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Sapsis Rigging Provides Fall Arrest Systems for Two Colleges

NEW YORK - Sapsis Rigging has provided fall arrest systems for the Philip Chosky Theater at Carnegie Mellon University in Pittsburgh, and the John C. Borden Auditorium at the Manhattan School of Music in New York.  “The more that students understand the real risks involved and the best ways to protect themselves, the better technicians they will be in professional situations,” said Bill Sapsis, president of Sapsis Rigging Inc.

More details from Sapsis Rigging (http://www.sapsis-rigging.com):

NEW YORK - With the goal of protecting students and staff members working in potentially hazardous locations, Sapsis Rigging, Inc., has provided fall arrest systems for the Philip Chosky Theater at Carnegie Mellon University in Pittsburgh, and the John C. Borden Auditorium at the Manhattan School of Music in New York.

The system in the Chosky Theater protects technicians using the loading bridge to operate the counterweight rigging system.  While use of the loading bridge is the safest way to load steel counterweights onto weight arbors, there is a potential hazard:  a technician could fall from the bridge into the counterweight system.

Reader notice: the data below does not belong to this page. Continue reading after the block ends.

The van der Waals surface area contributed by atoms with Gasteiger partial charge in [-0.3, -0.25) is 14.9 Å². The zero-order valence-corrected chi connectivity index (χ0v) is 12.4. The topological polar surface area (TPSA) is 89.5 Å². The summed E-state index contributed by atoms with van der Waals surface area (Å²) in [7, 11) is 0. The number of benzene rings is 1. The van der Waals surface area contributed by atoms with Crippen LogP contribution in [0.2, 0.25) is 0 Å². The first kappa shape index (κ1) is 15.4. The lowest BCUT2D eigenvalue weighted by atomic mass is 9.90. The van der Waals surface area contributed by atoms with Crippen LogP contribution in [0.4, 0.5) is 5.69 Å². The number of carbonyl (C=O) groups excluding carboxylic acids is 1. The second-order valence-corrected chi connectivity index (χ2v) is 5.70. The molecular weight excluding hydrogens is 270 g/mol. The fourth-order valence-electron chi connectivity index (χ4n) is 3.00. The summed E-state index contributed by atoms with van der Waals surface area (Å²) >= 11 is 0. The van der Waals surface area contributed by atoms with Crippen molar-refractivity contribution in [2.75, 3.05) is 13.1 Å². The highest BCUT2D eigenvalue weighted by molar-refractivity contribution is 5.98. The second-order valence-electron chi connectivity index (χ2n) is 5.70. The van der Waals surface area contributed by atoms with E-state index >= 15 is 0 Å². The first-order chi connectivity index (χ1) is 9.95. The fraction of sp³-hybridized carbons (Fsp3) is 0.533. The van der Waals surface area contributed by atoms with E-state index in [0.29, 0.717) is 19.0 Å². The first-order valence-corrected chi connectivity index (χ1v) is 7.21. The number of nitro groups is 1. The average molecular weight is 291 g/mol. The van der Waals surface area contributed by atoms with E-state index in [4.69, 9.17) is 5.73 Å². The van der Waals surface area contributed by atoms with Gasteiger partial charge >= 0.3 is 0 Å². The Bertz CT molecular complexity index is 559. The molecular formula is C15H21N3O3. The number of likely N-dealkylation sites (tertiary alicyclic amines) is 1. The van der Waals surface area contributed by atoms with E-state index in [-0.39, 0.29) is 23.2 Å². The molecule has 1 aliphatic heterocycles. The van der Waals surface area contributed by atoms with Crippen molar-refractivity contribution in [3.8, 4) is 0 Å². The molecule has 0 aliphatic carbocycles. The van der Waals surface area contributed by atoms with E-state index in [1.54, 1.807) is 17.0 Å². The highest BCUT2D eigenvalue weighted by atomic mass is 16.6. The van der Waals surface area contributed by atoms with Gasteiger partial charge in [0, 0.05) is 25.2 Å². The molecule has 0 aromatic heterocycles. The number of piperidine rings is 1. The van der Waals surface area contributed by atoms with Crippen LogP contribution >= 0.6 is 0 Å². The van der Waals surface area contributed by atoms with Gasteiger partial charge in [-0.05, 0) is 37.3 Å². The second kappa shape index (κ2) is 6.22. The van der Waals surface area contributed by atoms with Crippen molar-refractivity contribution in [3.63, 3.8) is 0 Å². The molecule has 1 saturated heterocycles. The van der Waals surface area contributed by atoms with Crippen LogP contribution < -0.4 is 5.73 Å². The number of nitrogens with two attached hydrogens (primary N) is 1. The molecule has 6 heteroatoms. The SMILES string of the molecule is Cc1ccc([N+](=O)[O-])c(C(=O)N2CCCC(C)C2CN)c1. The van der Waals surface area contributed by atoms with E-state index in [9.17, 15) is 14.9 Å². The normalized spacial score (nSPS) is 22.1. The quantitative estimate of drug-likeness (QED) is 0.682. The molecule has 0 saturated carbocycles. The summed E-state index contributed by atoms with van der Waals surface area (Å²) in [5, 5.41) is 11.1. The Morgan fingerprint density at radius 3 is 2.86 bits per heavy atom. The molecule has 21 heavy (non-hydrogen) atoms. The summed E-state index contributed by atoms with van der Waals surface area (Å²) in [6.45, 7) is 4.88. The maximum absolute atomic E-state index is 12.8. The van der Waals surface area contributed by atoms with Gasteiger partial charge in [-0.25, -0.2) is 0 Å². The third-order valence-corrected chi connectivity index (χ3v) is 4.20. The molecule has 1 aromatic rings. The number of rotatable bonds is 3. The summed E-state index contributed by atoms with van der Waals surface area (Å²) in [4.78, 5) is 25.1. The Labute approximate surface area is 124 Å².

Sapsis provided a series of permanently installed horizontal lifelines, as well as mini self-retracting lifelines to connect technicians to the horizontal lifeline.

“This design eliminates the chance that someone could fall into the space between the loading bridge and rigging,” said Bill Sapsis, president of Sapsis Rigging, Inc.

At the Manhattan School of Music, technicians use the organ loft in the ceiling at back of the auditorium as a lighting position. Sapsis installed horizontal lifelines and site-specific lanyards to significantly limit the potential fall distance.

“To ensure that a rescue will be as quick and easy as possible, we’re making sure that a technician can’t fall below the ceiling line,” Sapsis added.

The fall arrest systems offer an added benefit to students and faculty: the opportunity to teach students the right way to prevent falls, using the correct equipment, said Sapsis. “The more that students understand the real risks involved and the best ways to protect themselves, the better technicians they will be in professional situations.”


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